Steel price increases will hit buyers hard, as many products rely on steel as their most valued resource. A new report from IBISWorld predicts steel prices will increase at an annualized rate of 2.2% over the next three years. In 2009, the industrial and construction industries tanked, causing steel prices to decrease by 25%. From 2011 to 2014, prices continued to decline at an annualized rate of nearly 4%. Now, construction and industrial operations are expected to remain strong and buyers will be met with higher prices for steel through 2017.
IBISWorld examines the five products that will most likely see accelerated price growth: security wire fencing, nails, elevators, building demolition machinery, and equipment and forklifts.
Steel accounts for 25% of suppliers’ total purchasing cost for security wire fencing. Between now and 2017, the value of construction is expected to increase at an annualized rate of 8%. Higher demand and increased steel prices will cause the price of security wire fencing to rise. IBISWorld projects the price of security wire fencing to increase at an annualized rate of nearly 5% through 2017—a higher rate than the 3% during 2011 and 2014.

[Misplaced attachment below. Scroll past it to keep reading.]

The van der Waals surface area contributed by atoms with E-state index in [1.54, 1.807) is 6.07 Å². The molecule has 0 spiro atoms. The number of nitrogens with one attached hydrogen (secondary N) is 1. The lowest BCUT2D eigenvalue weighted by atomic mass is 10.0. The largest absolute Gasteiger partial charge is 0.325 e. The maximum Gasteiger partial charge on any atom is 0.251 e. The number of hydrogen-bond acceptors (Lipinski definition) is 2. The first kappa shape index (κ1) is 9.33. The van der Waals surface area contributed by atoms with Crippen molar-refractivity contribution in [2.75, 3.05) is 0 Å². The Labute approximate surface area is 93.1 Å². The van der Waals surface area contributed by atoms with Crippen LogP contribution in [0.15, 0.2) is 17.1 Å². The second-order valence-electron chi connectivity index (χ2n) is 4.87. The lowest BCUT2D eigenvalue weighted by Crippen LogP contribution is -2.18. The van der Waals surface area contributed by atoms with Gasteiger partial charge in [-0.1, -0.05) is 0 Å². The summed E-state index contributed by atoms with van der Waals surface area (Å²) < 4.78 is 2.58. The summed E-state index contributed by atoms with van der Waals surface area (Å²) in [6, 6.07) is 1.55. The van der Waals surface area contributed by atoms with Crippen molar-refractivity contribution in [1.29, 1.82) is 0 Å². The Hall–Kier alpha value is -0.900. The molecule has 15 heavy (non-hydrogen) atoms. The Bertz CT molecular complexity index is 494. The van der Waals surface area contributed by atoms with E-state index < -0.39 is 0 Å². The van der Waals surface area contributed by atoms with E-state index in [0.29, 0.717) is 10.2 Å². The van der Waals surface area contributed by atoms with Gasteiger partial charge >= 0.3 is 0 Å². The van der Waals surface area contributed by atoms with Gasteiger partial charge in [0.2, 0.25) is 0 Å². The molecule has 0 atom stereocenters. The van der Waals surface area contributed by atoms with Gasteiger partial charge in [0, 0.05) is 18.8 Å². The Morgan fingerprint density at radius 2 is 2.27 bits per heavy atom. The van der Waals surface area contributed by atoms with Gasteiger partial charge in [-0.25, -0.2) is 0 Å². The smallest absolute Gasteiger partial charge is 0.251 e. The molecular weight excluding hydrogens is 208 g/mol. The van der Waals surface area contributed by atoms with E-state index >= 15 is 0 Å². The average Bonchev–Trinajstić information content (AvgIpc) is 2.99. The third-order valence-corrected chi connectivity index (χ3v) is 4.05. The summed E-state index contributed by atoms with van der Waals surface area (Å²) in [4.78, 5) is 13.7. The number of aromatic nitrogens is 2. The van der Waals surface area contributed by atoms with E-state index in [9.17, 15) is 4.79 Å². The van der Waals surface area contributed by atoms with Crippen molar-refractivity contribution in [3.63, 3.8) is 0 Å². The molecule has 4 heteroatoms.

Nails also rely on steel, which accounts for 86% of its total purchasing cost. The previously mentioned growth in the construction and manufacturing industries affects the nail price growth, which is projected to increase at an annualized rate of nearly 4% from now to 2017. This increase is also due to the nearly 10% increase that housing starts expect to have.
Elevator demand depends on building activity. Between 2014 and 2017, the value of private nonresidential construction is expected to rise at an annualized rate of nearly 8%. Higher demand along with increasing steel prices drive elevator prices high. Steel accounts for 36% of the average elevator manufacturer’s purchasing costs. Elevator prices are forecast to accelerate to an annualized rate of 4% between now and 2017.
Building demolition machinery and equipment depend on the level of construction activity. Steel is the metal of choice for production—so much so that steel accounts for 80% of supplier’s total revenue. The price of machinery and equipment is expected to increase at an annualized rate of almost 4% from 2014 to 2017.
Finally, as industrial production picks up, the industrial index forecast is expected to increase at an annualized rate of 3% from now until 2017. This coincides with greater demand for forklifts, in which steel accounts for 63% of the average forklift manufacturer’s total purchase cost. Because of this, forklift prices will increase at an annualized rate of 3% in through 2017.